It used to hang in the lobby of the Schmon Tower at the University. It also adorned the covers of old academic calendars and recruitment posters from the 80s and 90s.
Now, after a long journey, a revitalized painting of Maj.-Gen. Sir Isaac Brock will soon be back in its place in Guernsey Market’s west alcove.
Since the late 80s, the painting of General Brock hung in the Tower lobby for many years on the wall facing the entrance of the James A. Gibson Library. It was a large modern work. The square frame held the image of the General mounted on his horse inside a navy blue circular window mat covered in Plexiglas.
No artist was credited and no signature was ever evident on the painting.
In order to make room for the alumni digital kiosk in 2012, the painting of the General was relocated from the Tower lobby to its new home in Guernsey Market. It was during this move that, as Lesley Bell notes, “the painting showed need for some restoration.”
Bell, who looks after the University’s collection of fine art, was then asked by Tom Arkell, Associate Vice-President, University Services, to follow-up on upgrading and restoring the painting.
“The painting is one of the many Brock traditions honouring our namesake,” says Arkell. “We thought it was important to restore and preserve this important piece of our University’s pride and history. And we couldn’t be happier with the results.”
As Bell notes, the task of refreshing the painting presented a long-overdue opportunity to upgrade its frame and remove the layer of Plexiglas and warped circular mat.
“I delivered the work to a local framer and two hours later he called me at work to tell me to come to his shop on my way home,” says the Marilyn I. Walker School of Fine and Performing Arts visual resources librarian. “What I saw that afternoon, with the frame and circular mat stripped away, was a completely new painting.”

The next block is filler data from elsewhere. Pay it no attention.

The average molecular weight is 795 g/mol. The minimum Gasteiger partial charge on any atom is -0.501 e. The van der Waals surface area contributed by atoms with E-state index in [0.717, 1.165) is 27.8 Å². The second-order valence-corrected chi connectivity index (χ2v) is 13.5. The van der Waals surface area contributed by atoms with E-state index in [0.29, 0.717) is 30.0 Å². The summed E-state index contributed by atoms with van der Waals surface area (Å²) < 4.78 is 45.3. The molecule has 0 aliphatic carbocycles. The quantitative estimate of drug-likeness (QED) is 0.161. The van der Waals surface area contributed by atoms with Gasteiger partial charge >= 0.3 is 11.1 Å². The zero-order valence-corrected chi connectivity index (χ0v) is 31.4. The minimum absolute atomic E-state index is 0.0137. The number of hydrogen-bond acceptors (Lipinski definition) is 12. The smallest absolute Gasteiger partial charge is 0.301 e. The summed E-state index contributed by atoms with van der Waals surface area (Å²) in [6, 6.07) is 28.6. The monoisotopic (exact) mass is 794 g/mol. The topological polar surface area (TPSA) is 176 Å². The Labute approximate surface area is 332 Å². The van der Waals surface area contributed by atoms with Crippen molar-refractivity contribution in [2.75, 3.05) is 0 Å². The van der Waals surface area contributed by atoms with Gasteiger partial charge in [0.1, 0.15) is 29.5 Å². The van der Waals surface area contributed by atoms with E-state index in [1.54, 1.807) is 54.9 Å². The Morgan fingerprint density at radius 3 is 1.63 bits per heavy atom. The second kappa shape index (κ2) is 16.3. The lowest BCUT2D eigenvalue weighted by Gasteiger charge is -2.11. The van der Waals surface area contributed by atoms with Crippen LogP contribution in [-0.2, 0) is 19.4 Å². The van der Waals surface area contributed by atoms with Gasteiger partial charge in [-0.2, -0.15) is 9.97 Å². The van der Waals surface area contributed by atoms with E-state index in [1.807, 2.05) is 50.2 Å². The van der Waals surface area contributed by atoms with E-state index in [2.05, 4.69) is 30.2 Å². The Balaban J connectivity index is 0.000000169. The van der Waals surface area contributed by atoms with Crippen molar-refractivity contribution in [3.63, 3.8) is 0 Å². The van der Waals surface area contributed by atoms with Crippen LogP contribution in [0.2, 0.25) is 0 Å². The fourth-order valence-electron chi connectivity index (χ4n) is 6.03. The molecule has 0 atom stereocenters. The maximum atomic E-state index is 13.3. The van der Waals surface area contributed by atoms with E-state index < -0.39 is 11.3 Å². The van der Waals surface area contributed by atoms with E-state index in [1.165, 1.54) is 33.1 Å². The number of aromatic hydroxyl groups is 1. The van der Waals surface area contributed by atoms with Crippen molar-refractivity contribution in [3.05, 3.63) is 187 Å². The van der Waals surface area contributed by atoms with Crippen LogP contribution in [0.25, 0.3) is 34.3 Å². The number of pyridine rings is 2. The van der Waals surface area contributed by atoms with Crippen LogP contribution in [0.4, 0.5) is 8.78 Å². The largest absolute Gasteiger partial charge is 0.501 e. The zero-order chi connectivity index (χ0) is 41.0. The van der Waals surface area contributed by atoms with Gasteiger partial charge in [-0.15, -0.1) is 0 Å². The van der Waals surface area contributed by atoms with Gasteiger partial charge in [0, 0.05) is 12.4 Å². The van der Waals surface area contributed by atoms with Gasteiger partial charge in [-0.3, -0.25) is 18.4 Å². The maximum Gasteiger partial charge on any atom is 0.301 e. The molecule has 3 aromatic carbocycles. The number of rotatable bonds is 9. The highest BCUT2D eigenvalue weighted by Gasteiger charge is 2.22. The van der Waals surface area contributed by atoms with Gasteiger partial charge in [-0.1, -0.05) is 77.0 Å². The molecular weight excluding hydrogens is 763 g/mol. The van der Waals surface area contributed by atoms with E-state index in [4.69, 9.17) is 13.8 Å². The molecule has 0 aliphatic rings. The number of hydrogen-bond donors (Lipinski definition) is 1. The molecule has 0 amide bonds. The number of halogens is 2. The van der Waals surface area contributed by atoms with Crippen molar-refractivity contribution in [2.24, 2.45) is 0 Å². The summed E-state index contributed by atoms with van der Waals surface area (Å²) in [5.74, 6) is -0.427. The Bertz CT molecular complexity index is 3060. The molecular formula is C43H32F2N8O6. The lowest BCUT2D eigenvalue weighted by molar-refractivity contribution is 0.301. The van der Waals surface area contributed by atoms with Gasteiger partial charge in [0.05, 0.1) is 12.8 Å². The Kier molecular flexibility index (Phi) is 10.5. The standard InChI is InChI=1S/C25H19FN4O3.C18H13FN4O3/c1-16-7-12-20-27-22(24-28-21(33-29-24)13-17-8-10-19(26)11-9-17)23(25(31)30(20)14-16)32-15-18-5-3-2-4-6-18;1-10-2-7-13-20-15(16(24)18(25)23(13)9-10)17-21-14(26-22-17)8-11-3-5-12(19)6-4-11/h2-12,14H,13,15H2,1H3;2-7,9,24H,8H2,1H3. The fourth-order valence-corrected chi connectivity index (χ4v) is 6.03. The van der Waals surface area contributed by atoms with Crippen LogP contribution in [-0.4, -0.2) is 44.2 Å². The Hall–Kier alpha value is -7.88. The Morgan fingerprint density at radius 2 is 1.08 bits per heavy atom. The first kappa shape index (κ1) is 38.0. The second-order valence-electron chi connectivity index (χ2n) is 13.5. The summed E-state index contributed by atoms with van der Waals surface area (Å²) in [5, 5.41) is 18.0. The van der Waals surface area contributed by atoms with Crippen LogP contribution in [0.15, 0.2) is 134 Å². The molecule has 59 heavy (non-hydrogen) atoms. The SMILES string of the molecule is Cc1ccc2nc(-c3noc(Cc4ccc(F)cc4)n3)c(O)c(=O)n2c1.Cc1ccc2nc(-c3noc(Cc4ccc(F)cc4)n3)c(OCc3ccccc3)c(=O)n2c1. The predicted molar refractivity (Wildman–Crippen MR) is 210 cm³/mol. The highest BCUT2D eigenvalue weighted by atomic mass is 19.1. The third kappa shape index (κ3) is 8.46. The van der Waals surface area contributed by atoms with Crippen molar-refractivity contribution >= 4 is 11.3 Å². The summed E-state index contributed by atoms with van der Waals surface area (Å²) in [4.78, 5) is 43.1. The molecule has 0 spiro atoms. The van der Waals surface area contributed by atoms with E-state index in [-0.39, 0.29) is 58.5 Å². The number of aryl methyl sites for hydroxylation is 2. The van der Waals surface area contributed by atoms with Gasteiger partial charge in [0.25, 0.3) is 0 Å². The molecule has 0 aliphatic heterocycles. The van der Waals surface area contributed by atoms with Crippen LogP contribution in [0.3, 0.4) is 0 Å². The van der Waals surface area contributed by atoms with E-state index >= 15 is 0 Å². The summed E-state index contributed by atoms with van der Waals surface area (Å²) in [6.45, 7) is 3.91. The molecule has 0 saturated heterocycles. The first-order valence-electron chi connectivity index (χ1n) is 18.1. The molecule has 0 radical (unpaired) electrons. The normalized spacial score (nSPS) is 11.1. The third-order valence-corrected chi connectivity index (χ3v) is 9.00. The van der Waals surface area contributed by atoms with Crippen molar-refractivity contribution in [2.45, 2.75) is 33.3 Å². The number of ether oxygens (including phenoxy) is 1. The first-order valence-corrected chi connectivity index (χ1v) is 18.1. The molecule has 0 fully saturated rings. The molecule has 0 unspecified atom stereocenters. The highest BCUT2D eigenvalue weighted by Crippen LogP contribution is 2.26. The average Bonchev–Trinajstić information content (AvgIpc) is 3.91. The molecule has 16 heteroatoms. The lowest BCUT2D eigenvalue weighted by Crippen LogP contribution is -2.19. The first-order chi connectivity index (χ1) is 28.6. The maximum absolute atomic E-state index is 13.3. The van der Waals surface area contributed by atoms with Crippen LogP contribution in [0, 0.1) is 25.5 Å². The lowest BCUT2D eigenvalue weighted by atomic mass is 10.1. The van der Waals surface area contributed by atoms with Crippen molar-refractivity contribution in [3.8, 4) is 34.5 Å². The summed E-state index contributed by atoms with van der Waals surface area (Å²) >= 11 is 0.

With the dusty Plexiglas removed, new life was breathed into the colours of decades-old painting. There was the vivid scarlet coat of the General, the rich brown hide of his horse Alphie, and the white plumes of gunfire smoke in the background behind the small red-coated militia waging battle under a dramatic stormy sky.
Another discovery was that the original painting was not square, but oval. The corners of the painting were unpainted canvas.
The artist’s name was also now visible. With the help of Google, Bell was able to track down the artist and illustrator, Brian Deines, who now lives in Toronto. Deines received a commission from the University in 1988 to create a large oval work of Maj.-Gen. Sir Isaac Brock to be used for a recruitment poster.
“It’s great to hear it is still around,” Deines wrote in an email to Bell. “I’d love to see it again. If it is in need of touch up please don’t hesitate to contact me as I would be happy to do it personally.”
After reconnecting with the original artist, the decision was made to let Deines finish his work by filling in the empty corners of the painting and touching up the colours. Bell worked with him over the summer to complete the task.
Deines is scheduled to visit Brock in the near future to speak with visual arts students about the project. The refreshed painting will also be back on display for all to see in Guernsey Market early in the New Year.